Falcone's Crossroads

Where This Meets That

Book Review: WOOL by Hugh Howey

Holston glanced around the airlock. My life is too tight, he wanted to
say.  My skin is too tight.  The walls are too tight.” – Wool: Part 1

On a friend’s recommendation, I recently read Hugh Howey’s Wool Omnibus EditionWool is a series of five novellas that introduces us to a future dystopia where humanity has been driven underground. The Omnibus Edition wraps them all into one.

In Wool, humanity has been forced by a toxic, post-apocalyptic overland to live in the shelter of a massive subterranean silo that reaches some 144 levels below ground.  In the silo, Wool Omnibus by Hugh Howeyeveryone has neatly assigned roles and follows strict rules that govern every part of life, from power generation to communication to procreation.

Survival of the silo depends on everyone’s adherence to its code.  Anyone who explores other notions risks being condemned for treason and sentenced to “cleaning”, which involves being released up top, into the toxic world, where they are compelled to clean the one screen through which the society is able to view the wasteland outside.  Among the silo’s unfolding mysteries are why the condemned always cooperate with the sentence, why they always “clean” before facing certain death.

Wool is a fascinating and timely work of fiction to read right now when we are again forced to weigh freedom versus security in our own society.  Howey’s prose is both elegant and efficient.  His pacing is wonderful, constantly ratcheting up tension and the stakes while tightening up the silo’s walls and guiding us ever down the endless spiral of the silo’s stairs into the “down deep”.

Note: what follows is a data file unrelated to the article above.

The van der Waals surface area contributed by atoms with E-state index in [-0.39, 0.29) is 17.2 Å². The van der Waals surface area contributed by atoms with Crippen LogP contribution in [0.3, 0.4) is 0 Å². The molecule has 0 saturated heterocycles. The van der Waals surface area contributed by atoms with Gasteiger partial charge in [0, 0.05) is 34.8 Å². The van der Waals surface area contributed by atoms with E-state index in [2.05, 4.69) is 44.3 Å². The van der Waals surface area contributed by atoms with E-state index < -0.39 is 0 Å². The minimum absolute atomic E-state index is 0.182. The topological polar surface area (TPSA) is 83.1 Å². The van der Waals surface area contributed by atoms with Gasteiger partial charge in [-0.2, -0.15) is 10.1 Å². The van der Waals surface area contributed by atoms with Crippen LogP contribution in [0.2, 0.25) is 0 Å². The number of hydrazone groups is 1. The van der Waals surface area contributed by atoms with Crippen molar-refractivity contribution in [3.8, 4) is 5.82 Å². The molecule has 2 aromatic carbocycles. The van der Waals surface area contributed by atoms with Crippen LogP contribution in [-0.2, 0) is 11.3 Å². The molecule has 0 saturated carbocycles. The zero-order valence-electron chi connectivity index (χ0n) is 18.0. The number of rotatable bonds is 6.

Wool Omnibus Edition is super-cheap in digital formats ($4.99 on Nook and $5.99 on Kindle), and I highly recommend it for your summer reading list!  I enjoyed it so much that I’m now buried in its prequel series called The Shift, also available for cheap in digital formats.  Stay tuned for that review!


7 comments on “Book Review: WOOL by Hugh Howey

  1. Claire Ady
    July 4, 2013

    I recently reviewed this one, too. I found it rather shallow, as if it was a bid for a Hollywood movie. lots of plot-holes.

  2. Grande Falcone
    July 4, 2013

    Interesting. I definitely think it took development, but by the latter couple books it had really filled in well. Howey apparently started it as a standalone novella that caught on, and he built on from there. The prequel is filling in some holes.

  3. Pingback: Just a quick heads up: Hugh Howey Interview | C h a z z W r i t e s . c o m

  4. Ravenwood
    August 12, 2013

    Nice review; I’ll be cruising the Amazon before the day is out. Is the prequel series complete? I’d prefer to read Shift then go straight into Wool.

  5. Ravenwood
    August 12, 2013

    Done! And a pre-order of Dust.

  6. Grande Falcone
    August 12, 2013

    Right on, Ravenwood. It would be interesting to read it in chronological order, but I read Wool first and can’t unread it, so I must do so vicariously through you. Hope you enjoy!

  7. Ravenwood
    November 27, 2013

    So-far I’ve located seven (7) Presidential emergency facility silos in and around Washington DC. They are:

    Code Name Site Region/State
    Cactus Camp David Thurmont, Maryland
    Cannonball Cross Mountain Mercersburg, Pennsylvania
    Cowpuncher Martinsburg Roundtop Summit, WV
    Cartwheel Fort Reno Washington, D.C.
    Crystal Mt. Weather Berryville, Virginia
    Creed Site R (Raven Rock) Waynesboro, Pennsylvania
    Corkscrew Lamb’s Knoll Frederick County, Maryland

    I personally hiked onto the grounds of Corkscrew and was a bit in awe, having read the Silo series. The existence of these silos are today largely declassified by The White House Communications Agency.

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This entry was posted on July 3, 2013 by in Crossing Guard and tagged , , , , , , , , , , , .
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